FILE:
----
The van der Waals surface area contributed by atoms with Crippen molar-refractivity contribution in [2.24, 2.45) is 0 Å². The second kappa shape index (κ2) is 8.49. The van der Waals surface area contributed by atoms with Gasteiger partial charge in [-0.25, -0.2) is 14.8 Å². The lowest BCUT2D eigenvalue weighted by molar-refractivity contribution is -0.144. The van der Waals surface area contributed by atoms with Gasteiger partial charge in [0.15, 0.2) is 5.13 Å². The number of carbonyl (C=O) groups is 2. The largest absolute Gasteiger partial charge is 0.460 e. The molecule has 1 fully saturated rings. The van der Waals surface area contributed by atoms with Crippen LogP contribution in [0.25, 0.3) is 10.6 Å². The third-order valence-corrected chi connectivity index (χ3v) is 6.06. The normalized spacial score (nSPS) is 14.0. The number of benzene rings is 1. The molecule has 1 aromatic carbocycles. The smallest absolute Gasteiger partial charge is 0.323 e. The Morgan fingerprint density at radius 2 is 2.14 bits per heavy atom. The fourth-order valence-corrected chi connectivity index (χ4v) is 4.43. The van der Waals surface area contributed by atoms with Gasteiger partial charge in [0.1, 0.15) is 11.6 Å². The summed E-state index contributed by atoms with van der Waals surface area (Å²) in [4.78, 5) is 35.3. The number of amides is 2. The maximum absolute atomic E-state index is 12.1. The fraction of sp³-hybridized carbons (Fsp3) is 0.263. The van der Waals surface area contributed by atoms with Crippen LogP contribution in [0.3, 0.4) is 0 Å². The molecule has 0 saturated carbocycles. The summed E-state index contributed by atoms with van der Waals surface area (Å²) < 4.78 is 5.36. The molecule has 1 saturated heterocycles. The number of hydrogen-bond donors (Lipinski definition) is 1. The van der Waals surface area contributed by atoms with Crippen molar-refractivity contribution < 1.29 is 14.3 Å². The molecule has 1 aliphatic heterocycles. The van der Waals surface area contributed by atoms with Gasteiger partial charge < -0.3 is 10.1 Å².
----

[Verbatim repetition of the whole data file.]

The van der Waals surface area contributed by atoms with Crippen molar-refractivity contribution in [2.24, 2.45) is 0 Å². The second kappa shape index (κ2) is 8.49. The van der Waals surface area contributed by atoms with Gasteiger partial charge in [-0.25, -0.2) is 14.8 Å². The lowest BCUT2D eigenvalue weighted by molar-refractivity contribution is -0.144. The van der Waals surface area contributed by atoms with Gasteiger partial charge in [0.15, 0.2) is 5.13 Å². The number of carbonyl (C=O) groups is 2. The largest absolute Gasteiger partial charge is 0.460 e. The molecule has 1 fully saturated rings. The van der Waals surface area contributed by atoms with Crippen LogP contribution in [0.25, 0.3) is 10.6 Å². The third-order valence-corrected chi connectivity index (χ3v) is 6.06. The normalized spacial score (nSPS) is 14.0. The number of benzene rings is 1. The molecule has 1 aromatic carbocycles. The smallest absolute Gasteiger partial charge is 0.323 e. The Morgan fingerprint density at radius 2 is 2.14 bits per heavy atom. The fourth-order valence-corrected chi connectivity index (χ4v) is 4.43. The van der Waals surface area contributed by atoms with Gasteiger partial charge in [0.1, 0.15) is 11.6 Å². The summed E-state index contributed by atoms with van der Waals surface area (Å²) in [4.78, 5) is 35.3. The number of amides is 2. The maximum absolute atomic E-state index is 12.1. The fraction of sp³-hybridized carbons (Fsp3) is 0.263. The van der Waals surface area contributed by atoms with Crippen LogP contribution in [0.3, 0.4) is 0 Å². The molecule has 0 saturated carbocycles. The summed E-state index contributed by atoms with van der Waals surface area (Å²) < 4.78 is 5.36. The molecule has 1 saturated heterocycles. The number of hydrogen-bond donors (Lipinski definition) is 1. The van der Waals surface area contributed by atoms with Crippen molar-refractivity contribution < 1.29 is 14.3 Å². The molecule has 1 aliphatic heterocycles. The van der Waals surface area contributed by atoms with Gasteiger partial charge < -0.3 is 10.1 Å².